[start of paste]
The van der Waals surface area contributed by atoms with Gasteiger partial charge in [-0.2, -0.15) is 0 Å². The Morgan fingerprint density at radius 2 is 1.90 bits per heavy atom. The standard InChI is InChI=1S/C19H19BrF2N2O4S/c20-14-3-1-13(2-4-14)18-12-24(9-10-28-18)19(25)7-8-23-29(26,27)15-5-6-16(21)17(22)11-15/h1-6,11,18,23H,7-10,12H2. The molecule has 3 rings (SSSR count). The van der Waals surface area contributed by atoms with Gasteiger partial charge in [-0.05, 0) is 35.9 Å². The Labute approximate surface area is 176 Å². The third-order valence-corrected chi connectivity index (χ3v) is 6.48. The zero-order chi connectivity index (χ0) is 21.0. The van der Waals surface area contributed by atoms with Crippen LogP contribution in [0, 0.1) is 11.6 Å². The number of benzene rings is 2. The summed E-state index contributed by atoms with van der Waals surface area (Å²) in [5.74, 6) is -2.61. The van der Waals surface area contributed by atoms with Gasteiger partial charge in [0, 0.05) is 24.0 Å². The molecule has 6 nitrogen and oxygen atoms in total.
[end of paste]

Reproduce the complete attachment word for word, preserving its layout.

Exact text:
The van der Waals surface area contributed by atoms with Gasteiger partial charge in [-0.2, -0.15) is 0 Å². The Morgan fingerprint density at radius 2 is 1.90 bits per heavy atom. The standard InChI is InChI=1S/C19H19BrF2N2O4S/c20-14-3-1-13(2-4-14)18-12-24(9-10-28-18)19(25)7-8-23-29(26,27)15-5-6-16(21)17(22)11-15/h1-6,11,18,23H,7-10,12H2. The molecule has 3 rings (SSSR count). The van der Waals surface area contributed by atoms with Gasteiger partial charge in [-0.05, 0) is 35.9 Å². The Labute approximate surface area is 176 Å². The third-order valence-corrected chi connectivity index (χ3v) is 6.48. The zero-order chi connectivity index (χ0) is 21.0. The van der Waals surface area contributed by atoms with Crippen LogP contribution in [0, 0.1) is 11.6 Å². The number of benzene rings is 2. The summed E-state index contributed by atoms with van der Waals surface area (Å²) in [5.74, 6) is -2.61. The van der Waals surface area contributed by atoms with Gasteiger partial charge in [0, 0.05) is 24.0 Å². The molecule has 6 nitrogen and oxygen atoms in total.